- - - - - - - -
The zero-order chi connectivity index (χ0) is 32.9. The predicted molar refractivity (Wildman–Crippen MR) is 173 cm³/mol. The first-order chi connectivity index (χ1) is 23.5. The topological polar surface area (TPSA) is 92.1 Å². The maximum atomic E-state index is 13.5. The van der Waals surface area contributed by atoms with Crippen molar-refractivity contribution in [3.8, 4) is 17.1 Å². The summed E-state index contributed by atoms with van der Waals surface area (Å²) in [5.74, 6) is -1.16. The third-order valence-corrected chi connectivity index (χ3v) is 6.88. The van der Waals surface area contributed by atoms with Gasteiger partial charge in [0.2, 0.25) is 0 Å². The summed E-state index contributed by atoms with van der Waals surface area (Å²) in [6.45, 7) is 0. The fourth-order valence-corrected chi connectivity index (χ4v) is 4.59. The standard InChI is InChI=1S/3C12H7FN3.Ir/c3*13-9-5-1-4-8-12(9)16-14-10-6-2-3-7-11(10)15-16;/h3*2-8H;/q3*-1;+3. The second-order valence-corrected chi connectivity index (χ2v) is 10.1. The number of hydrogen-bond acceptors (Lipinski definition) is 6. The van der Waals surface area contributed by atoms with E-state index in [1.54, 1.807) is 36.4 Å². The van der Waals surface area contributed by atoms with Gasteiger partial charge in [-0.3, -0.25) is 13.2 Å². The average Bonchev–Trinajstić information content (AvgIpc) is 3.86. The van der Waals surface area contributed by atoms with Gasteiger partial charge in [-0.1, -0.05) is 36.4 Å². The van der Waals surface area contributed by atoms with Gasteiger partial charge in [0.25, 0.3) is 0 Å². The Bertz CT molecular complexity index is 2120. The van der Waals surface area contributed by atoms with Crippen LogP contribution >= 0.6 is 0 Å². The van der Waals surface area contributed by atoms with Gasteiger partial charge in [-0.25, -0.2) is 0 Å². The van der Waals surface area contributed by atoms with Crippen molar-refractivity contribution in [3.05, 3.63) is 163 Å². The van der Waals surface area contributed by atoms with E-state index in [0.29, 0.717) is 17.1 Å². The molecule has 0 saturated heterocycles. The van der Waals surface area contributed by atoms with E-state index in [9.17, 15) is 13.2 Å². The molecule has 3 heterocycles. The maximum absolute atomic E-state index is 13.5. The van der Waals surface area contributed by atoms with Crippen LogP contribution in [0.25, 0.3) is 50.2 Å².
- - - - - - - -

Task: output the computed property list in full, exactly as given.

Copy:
The zero-order chi connectivity index (χ0) is 32.9. The predicted molar refractivity (Wildman–Crippen MR) is 173 cm³/mol. The first-order chi connectivity index (χ1) is 23.5. The topological polar surface area (TPSA) is 92.1 Å². The maximum atomic E-state index is 13.5. The van der Waals surface area contributed by atoms with Crippen molar-refractivity contribution in [3.8, 4) is 17.1 Å². The summed E-state index contributed by atoms with van der Waals surface area (Å²) in [5.74, 6) is -1.16. The third-order valence-corrected chi connectivity index (χ3v) is 6.88. The van der Waals surface area contributed by atoms with Gasteiger partial charge in [0.2, 0.25) is 0 Å². The summed E-state index contributed by atoms with van der Waals surface area (Å²) in [6.45, 7) is 0. The fourth-order valence-corrected chi connectivity index (χ4v) is 4.59. The standard InChI is InChI=1S/3C12H7FN3.Ir/c3*13-9-5-1-4-8-12(9)16-14-10-6-2-3-7-11(10)15-16;/h3*2-8H;/q3*-1;+3. The second-order valence-corrected chi connectivity index (χ2v) is 10.1. The number of hydrogen-bond acceptors (Lipinski definition) is 6. The van der Waals surface area contributed by atoms with E-state index in [1.54, 1.807) is 36.4 Å². The van der Waals surface area contributed by atoms with Gasteiger partial charge in [-0.3, -0.25) is 13.2 Å². The average Bonchev–Trinajstić information content (AvgIpc) is 3.86. The van der Waals surface area contributed by atoms with Gasteiger partial charge in [-0.1, -0.05) is 36.4 Å². The van der Waals surface area contributed by atoms with Gasteiger partial charge in [0.25, 0.3) is 0 Å². The Bertz CT molecular complexity index is 2120. The van der Waals surface area contributed by atoms with Crippen LogP contribution >= 0.6 is 0 Å². The van der Waals surface area contributed by atoms with Gasteiger partial charge in [-0.25, -0.2) is 0 Å². The van der Waals surface area contributed by atoms with Crippen molar-refractivity contribution in [3.05, 3.63) is 163 Å². The van der Waals surface area contributed by atoms with E-state index in [0.29, 0.717) is 17.1 Å². The molecule has 0 saturated heterocycles. The van der Waals surface area contributed by atoms with E-state index in [9.17, 15) is 13.2 Å². The molecule has 3 heterocycles. The maximum absolute atomic E-state index is 13.5. The van der Waals surface area contributed by atoms with Crippen LogP contribution in [0.25, 0.3) is 50.2 Å².